Small Tricks, Big Results

Small Tricks, Big Results

You’ve experienced this before: You subscribe to your favorite store’s email and get a message that features the greatest pair of shoes you’ve ever seen. You click the link that leads you to their website. Then, you see the price tag and think, “The shoes are great, but not that great.”Over the next couple of days, the shoes follow you everywhere—on Facebook, Instagram, and of course, email (Subject Line: “Did you forget about these shoes?!”). You click on a few of the links and consider purchasing, but aren’t quite sold.

About a week passes and you get one more email: “Last Chance! Shoes 50% Off.” You automatically click on the link and see the newly reduced price tag and think, “These shoes are great! I’m finally getting them”.

This technique—called marketing automation—is a common tactic that businesses use to engage customers.And while we know big businesses and corporations use it to sell shoes, there are a number of ways a small organization, nonprofit or government agency can put these ideas to use as part of a data-driven communication strategy to generate big results.

Some of these tactics are easier to conduct with specialized software, of course. But we have a few hacks to implement data-driven emails—with or without the technical tools. Read on to find out how to get the most out of your emails!

Welcome message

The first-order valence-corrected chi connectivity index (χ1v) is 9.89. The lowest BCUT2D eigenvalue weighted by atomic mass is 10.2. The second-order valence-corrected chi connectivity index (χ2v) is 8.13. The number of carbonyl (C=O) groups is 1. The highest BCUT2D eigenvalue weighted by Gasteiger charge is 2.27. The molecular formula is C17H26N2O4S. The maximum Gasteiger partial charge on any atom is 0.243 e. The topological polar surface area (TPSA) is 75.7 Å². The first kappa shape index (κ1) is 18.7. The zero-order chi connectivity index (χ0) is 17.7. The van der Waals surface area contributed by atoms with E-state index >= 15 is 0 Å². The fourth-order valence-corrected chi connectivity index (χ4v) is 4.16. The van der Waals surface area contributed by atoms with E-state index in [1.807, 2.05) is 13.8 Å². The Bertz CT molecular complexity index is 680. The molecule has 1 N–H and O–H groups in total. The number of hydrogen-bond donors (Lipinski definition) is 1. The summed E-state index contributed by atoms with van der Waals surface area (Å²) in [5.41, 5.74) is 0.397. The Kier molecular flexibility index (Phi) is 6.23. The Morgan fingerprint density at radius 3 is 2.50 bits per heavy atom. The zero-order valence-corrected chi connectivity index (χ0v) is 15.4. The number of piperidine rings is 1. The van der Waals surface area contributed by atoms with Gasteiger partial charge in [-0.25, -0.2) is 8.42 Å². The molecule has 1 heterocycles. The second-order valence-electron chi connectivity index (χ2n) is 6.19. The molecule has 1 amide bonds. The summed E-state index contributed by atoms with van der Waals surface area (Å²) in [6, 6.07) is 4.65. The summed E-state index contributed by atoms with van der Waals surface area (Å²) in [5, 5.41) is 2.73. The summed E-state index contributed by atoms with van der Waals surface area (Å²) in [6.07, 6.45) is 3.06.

What is it?: When someone signs up for a newsletter or email list, send a simple message letting them know what to expect, some resources that they can use at the moment, and a simple confirmation that they are subscribed.

Sample subject lines:

  • “Thanks for subscribing!”
  • “Look Out for our Newsletter on Wednesdays”

How to implement: Each time someone signs up for a particular list, set up a trigger that sends a confirmation email immediately. Keep the message simple, but try to include a few actionable, relevant resources that automatically engages the new customer.

Don’t have the software?: Task a staff member daily or weekly (whatever works best for your organization) to see who has recently subscribed. Send a simple message to welcome them.


What is it?: This form of communication is great for new subscribers, especially for membership organizations. Onboarding messages provide awareness and let new subscribers know about resources or programs. By creating an onboarding sequence, an organization avoids sending a single, overwhelming and overly long message.

Sample subject lines:

  • “Welcome to ABC Association”
  • “Learn about these great resources:”
  • “Let us take you to coffee”

How to implement: Map out your most important content and a timeline of when you’d want to send it to your new customers, then create time-based triggers that sends these as emails. You can send these a day, a week or a month after that new customer joins. Maybe even consider using a theme for each email.

Don’t have the software?: Onboarding builds and nurtures lasting relationships. While automation may scale this up, your team can still develop a plan to communicate with new customers, either by email, snail mail or phone. Be sure you create an attainable and consistent chain of communication to distribute these.